Genital HSV-2 Infection Induces Short-Term NK Cell Memory
Mohamed F. Abdul-Careem, Amanda J. Lee, Elishka A. Pek, Navkiran Gill, Amy E. Gillgrass, Marianne V. Chew, Sarah Reid, Ali A. Ashkar
PLOS ONE , 2012, DOI: 10.1371/journal.pone.0032821
Abstract: NK cells are known as innate immune cells that lack immunological memory. Recently, it has been shown that NK cells remember encounters with chemical haptens that induce contact hypersensitivity and cytomegalovirus infection. Here, we show the existence of NK cell memory following HSV-2 infection. Stimulation with HSV-2 Ags led to higher IFNγ production in NK cells that were exposed 30 days previously to HSV-2, compared to NK cells from na?ve mice. More importantly, this increased production of IFNγ in NK cells was independent of B- and T- lymphocytes and specific for the HSV-2 Ags. We also showed that previously exposed NK cells in a B- and T-lymphocyte free environment mediate protection against HSV-2 infection and they are necessary for the protection of mice against HSV-2 infection. Collectively, NK cells remember prior HSV-2 encounters independent of B- and T- lymphocytes leading to protection against HSV-2 mediated morbidity and mortality upon re-exposure.
A Research on Eurozone Bond Market and Determinants of Sovereign Bond Yields  [PDF]
Navjeet Gill
Journal of Financial Risk Management (JFRM) , 2018, DOI: 10.4236/jfrm.2018.72012
Abstract: This empirical research uses an OLS regression framework to examine the effect of the overall debt crisis on European sovereign bonds by conducting an overview of the bond market. It identifies the determinants which affect the generation of the indebtedness of sovereign bonds and play a major role in the determination of their solvency and hence, the spreads. These results reveal that Interest Rate, Inflation, Debt to GDP, Deficit to GDP, Gross Domestic Product rate of growth, and VSTOXX index are the most significant determinants of the sovereign bond spreads in the 6 sample countries, i.e. France, Germany, United Kingdom, Greece, Italy and Spain. To summarize, the main factors which affected bond spreads before the crisis, were not the country-specific fundamentals but rather the convergence of bond yields in the euro-zone countries due to and following the launch of the monetary union but during the crisis, increased risk aversion and lack of lender of last resort, shifted the focus to country specific factors and the bond spreads began to diverge according to the determinants highlighted in this study.
Relationship between Metabolic Syndrome and History of Cervical Cancer among a US National Population
Eribeth K. Penaranda,Navkiran Shokar,Melchor Ortiz
ISRN Oncology , 2013, DOI: 10.1155/2013/840964
Abstract:
Relationship between Metabolic Syndrome and History of Cervical Cancer among a US National Population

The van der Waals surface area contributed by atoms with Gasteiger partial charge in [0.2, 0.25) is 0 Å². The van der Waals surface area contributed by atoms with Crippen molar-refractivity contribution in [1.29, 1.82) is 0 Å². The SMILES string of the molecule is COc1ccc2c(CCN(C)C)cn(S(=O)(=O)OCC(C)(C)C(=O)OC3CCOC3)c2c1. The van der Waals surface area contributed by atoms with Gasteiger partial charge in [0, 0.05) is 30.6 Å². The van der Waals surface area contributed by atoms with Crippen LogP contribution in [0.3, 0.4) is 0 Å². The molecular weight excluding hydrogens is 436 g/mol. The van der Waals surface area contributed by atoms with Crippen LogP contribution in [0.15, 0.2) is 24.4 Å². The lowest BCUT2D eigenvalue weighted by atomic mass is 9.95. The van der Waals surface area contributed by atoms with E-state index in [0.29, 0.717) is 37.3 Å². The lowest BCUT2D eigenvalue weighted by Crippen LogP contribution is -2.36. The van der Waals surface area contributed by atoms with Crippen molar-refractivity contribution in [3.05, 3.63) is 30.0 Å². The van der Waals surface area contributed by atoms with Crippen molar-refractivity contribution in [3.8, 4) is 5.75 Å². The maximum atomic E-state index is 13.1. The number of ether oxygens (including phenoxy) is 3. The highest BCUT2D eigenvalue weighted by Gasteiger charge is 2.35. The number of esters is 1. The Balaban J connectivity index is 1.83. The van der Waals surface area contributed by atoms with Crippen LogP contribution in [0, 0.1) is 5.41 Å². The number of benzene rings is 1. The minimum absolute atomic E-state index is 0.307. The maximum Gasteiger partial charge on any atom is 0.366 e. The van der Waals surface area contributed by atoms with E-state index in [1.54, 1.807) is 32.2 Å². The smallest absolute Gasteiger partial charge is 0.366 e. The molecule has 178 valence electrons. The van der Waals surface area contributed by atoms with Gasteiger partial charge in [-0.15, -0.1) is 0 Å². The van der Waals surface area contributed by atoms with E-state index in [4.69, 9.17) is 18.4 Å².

Eribeth K. Penaranda,Navkiran Shokar,Melchor Ortiz
ISRN Oncology , 2013, DOI: 10.1155/2013/840964
Abstract: The metabolic changes present in the metabolic syndrome (MetS) have been associated with increased risk of pancreatic and colon cancers; however, there is little information about the association between MetS and cervical cancer risk. We performed a case-control study using data from the National Health and Nutrition Examination Survey (NHANES) between 1999–2010. We identified women 21 years of age and older, of which an estimated 585,924 (2.3% of the sample) self-reported a history of cervical cancer (cases). About half (48.6%) of cases and 33.2% of controls met criteria for MetS. Logistic regression analysis showed increased odds of history of cervical cancer among women with MetS ( ; 95% CI 1.06, 3.42; value ≤ 0.05) for the risk of history of cervical cancer among women with MetS while adjusting for other known risk factors (high number of lifetime sexual partners, multiparty, history of hormonal contraceptive use, and history of smoking) ( ; 95% CI 1.02, 3.26; value ≤ 0.05). In this US surveyed population we found increased odds of history of cervical cancer among subjects with MetS. 1. Introduction Cervical cancer is the second most common cancer in women worldwide, killing approximately 274,000 women in 2008, most of them in developing countries [1]. In the USA, cervical cancer cases are declining [2], but every year there continue to be about 12,000 incident cases and 4,000 deaths from this disease [3]. The causal relationship between infection with the human Papilloma Virus (HPV) and the development of cervical cancer has been established in the last two decades [4]. Out of the approximately 150 identified genotypes of HPV, 12 have been classified as category 1 carcinogens, meaning that there is sufficient evidence to determine that they cause cancer in humans [5]. Some of those types are linked to cancers other than cervical, namely, vulvar, vaginal, perianal, penis, and oropharyngeal [5]. Serotypes 16 and 18 are responsible for about 70% of all the cervical cancer cases [6, 7], but HPV 16 alone causes at least half of all cervical cancers [8]. HPV 16 is also less associated with adenocarcinoma than with squamous cell carcinoma of the cervix, which makes up more than 95% of all cervical cancers [9, 10]. HPV infection is highly prevalent among sexually active young women [6, 11], but the large majority (more than 90%) of HPV infections will clear over a few years [12]. The transition from infection with one of the oncogenic types of HPV to the immediate precursor of cervical cancer (cervical intraepithelial neoplasia 3 (CIN 3)), to invasive